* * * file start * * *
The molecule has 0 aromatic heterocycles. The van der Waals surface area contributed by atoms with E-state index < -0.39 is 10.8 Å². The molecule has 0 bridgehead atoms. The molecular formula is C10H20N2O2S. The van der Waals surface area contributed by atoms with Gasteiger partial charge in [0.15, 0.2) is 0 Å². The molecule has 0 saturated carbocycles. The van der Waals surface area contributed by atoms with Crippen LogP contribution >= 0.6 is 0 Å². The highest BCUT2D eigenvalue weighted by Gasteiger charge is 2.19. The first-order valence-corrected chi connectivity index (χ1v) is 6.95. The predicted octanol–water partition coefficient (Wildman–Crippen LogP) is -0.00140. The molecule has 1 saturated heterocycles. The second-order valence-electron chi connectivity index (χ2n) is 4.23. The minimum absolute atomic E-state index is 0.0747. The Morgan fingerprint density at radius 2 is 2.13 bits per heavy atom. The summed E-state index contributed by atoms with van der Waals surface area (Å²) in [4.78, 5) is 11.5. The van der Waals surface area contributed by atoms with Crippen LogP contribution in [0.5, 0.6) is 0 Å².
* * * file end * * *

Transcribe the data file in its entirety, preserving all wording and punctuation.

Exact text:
The molecule has 0 aromatic heterocycles. The van der Waals surface area contributed by atoms with E-state index < -0.39 is 10.8 Å². The molecule has 0 bridgehead atoms. The molecular formula is C10H20N2O2S. The van der Waals surface area contributed by atoms with Gasteiger partial charge in [0.15, 0.2) is 0 Å². The molecule has 0 saturated carbocycles. The van der Waals surface area contributed by atoms with Crippen LogP contribution >= 0.6 is 0 Å². The highest BCUT2D eigenvalue weighted by Gasteiger charge is 2.19. The first-order valence-corrected chi connectivity index (χ1v) is 6.95. The predicted octanol–water partition coefficient (Wildman–Crippen LogP) is -0.00140. The molecule has 1 saturated heterocycles. The second-order valence-electron chi connectivity index (χ2n) is 4.23. The minimum absolute atomic E-state index is 0.0747. The Morgan fingerprint density at radius 2 is 2.13 bits per heavy atom. The summed E-state index contributed by atoms with van der Waals surface area (Å²) in [4.78, 5) is 11.5. The van der Waals surface area contributed by atoms with Crippen LogP contribution in [0.5, 0.6) is 0 Å².